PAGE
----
Women and Coronary Artery Disease - Topic Overview
To find out your risk of a heart attack, see:
- Interactive Tool: Are You at Risk for a Heart Attack?
What can women do to prevent coronary artery disease?
Women can use healthy lifestyle changes and medicines to help prevent
coronary artery disease. Women can also balance the risks and benefits of
hormone replacement therapy when they decide whether or not to use it.
A healthy lifestyle can help prevent heart disease. And it can help you manage other problems that raise your risk of heart disease. These problems include high blood pressure, high cholesterol, and diabetes.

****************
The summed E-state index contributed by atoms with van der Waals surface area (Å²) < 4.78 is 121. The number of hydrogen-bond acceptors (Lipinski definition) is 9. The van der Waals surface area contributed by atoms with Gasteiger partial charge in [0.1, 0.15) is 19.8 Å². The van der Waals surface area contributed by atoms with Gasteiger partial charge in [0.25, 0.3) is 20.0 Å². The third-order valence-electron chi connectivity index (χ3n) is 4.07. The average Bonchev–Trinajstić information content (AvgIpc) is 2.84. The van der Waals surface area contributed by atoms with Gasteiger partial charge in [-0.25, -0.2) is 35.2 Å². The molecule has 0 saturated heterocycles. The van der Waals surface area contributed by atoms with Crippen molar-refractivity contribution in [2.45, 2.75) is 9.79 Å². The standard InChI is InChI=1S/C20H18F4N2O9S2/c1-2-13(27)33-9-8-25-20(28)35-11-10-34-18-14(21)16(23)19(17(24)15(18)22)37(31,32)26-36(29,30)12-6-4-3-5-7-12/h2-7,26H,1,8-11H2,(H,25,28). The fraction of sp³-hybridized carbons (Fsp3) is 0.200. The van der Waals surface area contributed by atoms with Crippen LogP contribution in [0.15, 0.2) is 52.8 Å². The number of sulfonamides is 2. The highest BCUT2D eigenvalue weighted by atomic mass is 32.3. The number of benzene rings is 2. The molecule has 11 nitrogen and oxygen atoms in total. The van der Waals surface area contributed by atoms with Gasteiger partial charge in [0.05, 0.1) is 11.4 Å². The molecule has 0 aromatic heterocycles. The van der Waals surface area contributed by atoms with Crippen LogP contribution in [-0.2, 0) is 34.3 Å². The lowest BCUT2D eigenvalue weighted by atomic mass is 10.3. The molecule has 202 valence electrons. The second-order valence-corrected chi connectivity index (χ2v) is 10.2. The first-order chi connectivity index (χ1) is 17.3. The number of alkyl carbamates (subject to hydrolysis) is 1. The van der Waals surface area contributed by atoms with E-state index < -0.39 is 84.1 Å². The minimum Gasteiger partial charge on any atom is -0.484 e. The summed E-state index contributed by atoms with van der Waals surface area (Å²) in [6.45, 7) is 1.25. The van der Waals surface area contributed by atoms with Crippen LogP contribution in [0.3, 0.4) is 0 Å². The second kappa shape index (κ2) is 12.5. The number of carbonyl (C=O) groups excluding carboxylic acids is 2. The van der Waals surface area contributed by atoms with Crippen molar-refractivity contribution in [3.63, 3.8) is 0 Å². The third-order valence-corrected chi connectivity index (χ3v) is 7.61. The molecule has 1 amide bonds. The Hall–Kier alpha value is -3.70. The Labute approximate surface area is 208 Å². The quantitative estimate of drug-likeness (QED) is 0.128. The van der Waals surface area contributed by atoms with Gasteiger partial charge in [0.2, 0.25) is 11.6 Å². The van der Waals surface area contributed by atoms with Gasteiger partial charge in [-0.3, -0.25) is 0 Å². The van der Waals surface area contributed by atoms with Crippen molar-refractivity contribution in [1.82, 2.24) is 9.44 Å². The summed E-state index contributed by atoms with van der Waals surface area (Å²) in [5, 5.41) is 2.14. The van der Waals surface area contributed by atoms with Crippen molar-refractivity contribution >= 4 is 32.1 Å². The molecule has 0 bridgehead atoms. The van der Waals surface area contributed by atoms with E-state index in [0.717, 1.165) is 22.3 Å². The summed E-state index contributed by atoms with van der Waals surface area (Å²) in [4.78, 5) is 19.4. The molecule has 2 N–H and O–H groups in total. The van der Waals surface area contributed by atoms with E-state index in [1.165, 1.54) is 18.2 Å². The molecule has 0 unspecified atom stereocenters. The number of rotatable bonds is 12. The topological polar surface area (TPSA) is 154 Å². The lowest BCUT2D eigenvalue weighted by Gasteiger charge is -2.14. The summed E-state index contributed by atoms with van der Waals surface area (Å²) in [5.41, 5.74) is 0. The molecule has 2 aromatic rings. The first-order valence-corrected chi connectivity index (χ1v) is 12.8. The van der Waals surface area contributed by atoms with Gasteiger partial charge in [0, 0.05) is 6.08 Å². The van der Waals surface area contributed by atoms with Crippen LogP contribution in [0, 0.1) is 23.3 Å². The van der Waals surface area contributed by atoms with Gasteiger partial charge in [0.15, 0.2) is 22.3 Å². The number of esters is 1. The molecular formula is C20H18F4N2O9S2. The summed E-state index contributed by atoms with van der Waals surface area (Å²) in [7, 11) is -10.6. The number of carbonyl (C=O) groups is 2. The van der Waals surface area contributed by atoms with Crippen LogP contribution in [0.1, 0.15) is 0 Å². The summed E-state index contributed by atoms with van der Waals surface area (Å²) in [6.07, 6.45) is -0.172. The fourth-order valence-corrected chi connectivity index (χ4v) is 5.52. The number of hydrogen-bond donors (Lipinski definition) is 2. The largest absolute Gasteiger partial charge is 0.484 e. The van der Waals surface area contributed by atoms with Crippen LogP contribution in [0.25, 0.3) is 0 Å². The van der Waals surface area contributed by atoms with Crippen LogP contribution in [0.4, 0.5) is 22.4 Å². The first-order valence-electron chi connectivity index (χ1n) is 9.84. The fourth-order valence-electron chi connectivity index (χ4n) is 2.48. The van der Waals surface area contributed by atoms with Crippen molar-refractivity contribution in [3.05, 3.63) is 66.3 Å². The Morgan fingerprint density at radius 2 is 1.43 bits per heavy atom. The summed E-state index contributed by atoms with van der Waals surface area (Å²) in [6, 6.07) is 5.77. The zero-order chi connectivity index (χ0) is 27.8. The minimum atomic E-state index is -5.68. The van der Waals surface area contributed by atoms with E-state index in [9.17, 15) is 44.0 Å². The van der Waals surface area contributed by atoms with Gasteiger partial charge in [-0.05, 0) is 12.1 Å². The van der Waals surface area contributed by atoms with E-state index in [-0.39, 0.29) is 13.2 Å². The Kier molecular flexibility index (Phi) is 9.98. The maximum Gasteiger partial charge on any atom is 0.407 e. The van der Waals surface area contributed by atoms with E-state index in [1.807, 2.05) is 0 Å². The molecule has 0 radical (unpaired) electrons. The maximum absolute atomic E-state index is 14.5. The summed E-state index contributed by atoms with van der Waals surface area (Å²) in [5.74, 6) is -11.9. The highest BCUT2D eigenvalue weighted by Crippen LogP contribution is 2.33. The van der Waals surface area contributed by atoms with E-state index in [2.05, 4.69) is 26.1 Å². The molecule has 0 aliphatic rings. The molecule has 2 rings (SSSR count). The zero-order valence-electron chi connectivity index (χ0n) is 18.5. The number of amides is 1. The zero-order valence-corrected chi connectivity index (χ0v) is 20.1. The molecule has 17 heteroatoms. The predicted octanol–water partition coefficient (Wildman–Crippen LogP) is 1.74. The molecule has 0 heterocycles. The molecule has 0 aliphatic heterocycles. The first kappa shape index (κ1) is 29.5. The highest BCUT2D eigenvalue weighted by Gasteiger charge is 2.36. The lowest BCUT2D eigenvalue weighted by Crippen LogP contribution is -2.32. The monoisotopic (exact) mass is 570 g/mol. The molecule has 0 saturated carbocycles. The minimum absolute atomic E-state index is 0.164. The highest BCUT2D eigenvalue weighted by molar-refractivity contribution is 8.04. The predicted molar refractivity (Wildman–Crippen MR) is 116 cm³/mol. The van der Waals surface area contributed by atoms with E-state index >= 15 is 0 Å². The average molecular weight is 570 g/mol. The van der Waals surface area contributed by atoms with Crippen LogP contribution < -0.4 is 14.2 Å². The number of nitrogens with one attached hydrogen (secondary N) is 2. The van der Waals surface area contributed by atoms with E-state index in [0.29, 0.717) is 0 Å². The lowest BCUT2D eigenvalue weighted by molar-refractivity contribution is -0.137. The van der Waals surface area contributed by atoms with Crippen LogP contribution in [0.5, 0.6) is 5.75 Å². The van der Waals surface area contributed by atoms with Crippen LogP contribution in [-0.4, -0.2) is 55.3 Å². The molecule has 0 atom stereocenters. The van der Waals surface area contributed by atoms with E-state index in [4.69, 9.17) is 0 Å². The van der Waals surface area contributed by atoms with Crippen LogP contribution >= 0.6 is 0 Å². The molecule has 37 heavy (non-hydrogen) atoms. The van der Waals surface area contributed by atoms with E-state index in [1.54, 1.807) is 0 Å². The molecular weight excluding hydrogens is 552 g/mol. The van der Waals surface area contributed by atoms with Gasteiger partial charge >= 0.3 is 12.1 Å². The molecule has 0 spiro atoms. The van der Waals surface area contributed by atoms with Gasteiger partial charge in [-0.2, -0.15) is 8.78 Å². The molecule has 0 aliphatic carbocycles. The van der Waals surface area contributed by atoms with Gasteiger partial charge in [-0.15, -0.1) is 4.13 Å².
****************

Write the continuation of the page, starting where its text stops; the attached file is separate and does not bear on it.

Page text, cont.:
You might take medicines, along with making healthy lifestyle changes, to lower your risk of heart disease. If you already have heart disease, medicine can help you prevent a heart attack or stroke. You might take:
- High blood pressure medicine.
- High cholesterol medicine.
- Aspirin. Your doctor may suggest that you take a daily, low-dose
aspirin if the benefits of aspirin to prevent a stroke are greater than the
risk of stomach bleeding from taking daily aspirin. But the daily use of
low-dose aspirin in healthy women who are at low risk of stroke is not
- An anticoagulant, also called a blood thinner, to lower your risk of stroke if you have atrial fibrillation.
- Medicine to lower the workload on your heart. If you have been diagnosed with CAD or have had a heart attack,
you will probably take heart medicines like
beta-blockers, angiotensin-converting enzyme (ACE)
inhibitors, or angiotensin II receptor blockers (ARBs).
What are symptoms of coronary artery disease and heart attack?